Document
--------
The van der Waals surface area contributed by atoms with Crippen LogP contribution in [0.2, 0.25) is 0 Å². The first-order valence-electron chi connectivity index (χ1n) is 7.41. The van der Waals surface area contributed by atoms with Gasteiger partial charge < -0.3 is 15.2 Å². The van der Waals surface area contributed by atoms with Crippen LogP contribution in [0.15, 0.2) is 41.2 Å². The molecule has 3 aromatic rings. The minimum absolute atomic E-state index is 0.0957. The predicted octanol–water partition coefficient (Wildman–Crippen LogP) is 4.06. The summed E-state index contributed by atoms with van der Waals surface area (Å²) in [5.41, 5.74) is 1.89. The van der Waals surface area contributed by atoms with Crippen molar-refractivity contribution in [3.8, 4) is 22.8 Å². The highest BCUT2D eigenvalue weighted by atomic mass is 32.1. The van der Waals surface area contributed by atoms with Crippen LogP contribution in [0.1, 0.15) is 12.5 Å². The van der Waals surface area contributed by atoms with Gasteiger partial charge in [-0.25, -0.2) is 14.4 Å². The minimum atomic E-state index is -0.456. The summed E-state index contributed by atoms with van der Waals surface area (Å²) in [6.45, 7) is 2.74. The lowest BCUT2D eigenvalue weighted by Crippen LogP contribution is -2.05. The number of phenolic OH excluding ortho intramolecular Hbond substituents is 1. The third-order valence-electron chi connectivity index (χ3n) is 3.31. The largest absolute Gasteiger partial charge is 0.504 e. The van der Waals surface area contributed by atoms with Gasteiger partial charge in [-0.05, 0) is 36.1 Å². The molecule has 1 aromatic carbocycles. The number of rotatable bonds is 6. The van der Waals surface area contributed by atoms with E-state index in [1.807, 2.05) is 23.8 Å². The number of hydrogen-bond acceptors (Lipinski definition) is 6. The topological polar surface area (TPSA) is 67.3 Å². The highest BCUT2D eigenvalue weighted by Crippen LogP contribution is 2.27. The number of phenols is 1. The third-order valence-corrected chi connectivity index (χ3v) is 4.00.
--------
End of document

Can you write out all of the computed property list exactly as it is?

The van der Waals surface area contributed by atoms with Crippen LogP contribution in [0.2, 0.25) is 0 Å². The first-order valence-electron chi connectivity index (χ1n) is 7.41. The van der Waals surface area contributed by atoms with Gasteiger partial charge < -0.3 is 15.2 Å². The van der Waals surface area contributed by atoms with Crippen LogP contribution in [0.15, 0.2) is 41.2 Å². The molecule has 3 aromatic rings. The minimum absolute atomic E-state index is 0.0957. The predicted octanol–water partition coefficient (Wildman–Crippen LogP) is 4.06. The summed E-state index contributed by atoms with van der Waals surface area (Å²) in [5.41, 5.74) is 1.89. The van der Waals surface area contributed by atoms with Crippen molar-refractivity contribution in [3.8, 4) is 22.8 Å². The highest BCUT2D eigenvalue weighted by atomic mass is 32.1. The van der Waals surface area contributed by atoms with Crippen LogP contribution in [0.1, 0.15) is 12.5 Å². The van der Waals surface area contributed by atoms with Gasteiger partial charge in [-0.25, -0.2) is 14.4 Å². The minimum atomic E-state index is -0.456. The summed E-state index contributed by atoms with van der Waals surface area (Å²) in [6.45, 7) is 2.74. The lowest BCUT2D eigenvalue weighted by Crippen LogP contribution is -2.05. The number of phenolic OH excluding ortho intramolecular Hbond substituents is 1. The third-order valence-electron chi connectivity index (χ3n) is 3.31. The largest absolute Gasteiger partial charge is 0.504 e. The van der Waals surface area contributed by atoms with Gasteiger partial charge in [-0.05, 0) is 36.1 Å². The molecule has 1 aromatic carbocycles. The number of rotatable bonds is 6. The van der Waals surface area contributed by atoms with E-state index in [1.807, 2.05) is 23.8 Å². The number of hydrogen-bond acceptors (Lipinski definition) is 6. The topological polar surface area (TPSA) is 67.3 Å². The highest BCUT2D eigenvalue weighted by Crippen LogP contribution is 2.27. The number of phenols is 1. The third-order valence-corrected chi connectivity index (χ3v) is 4.00.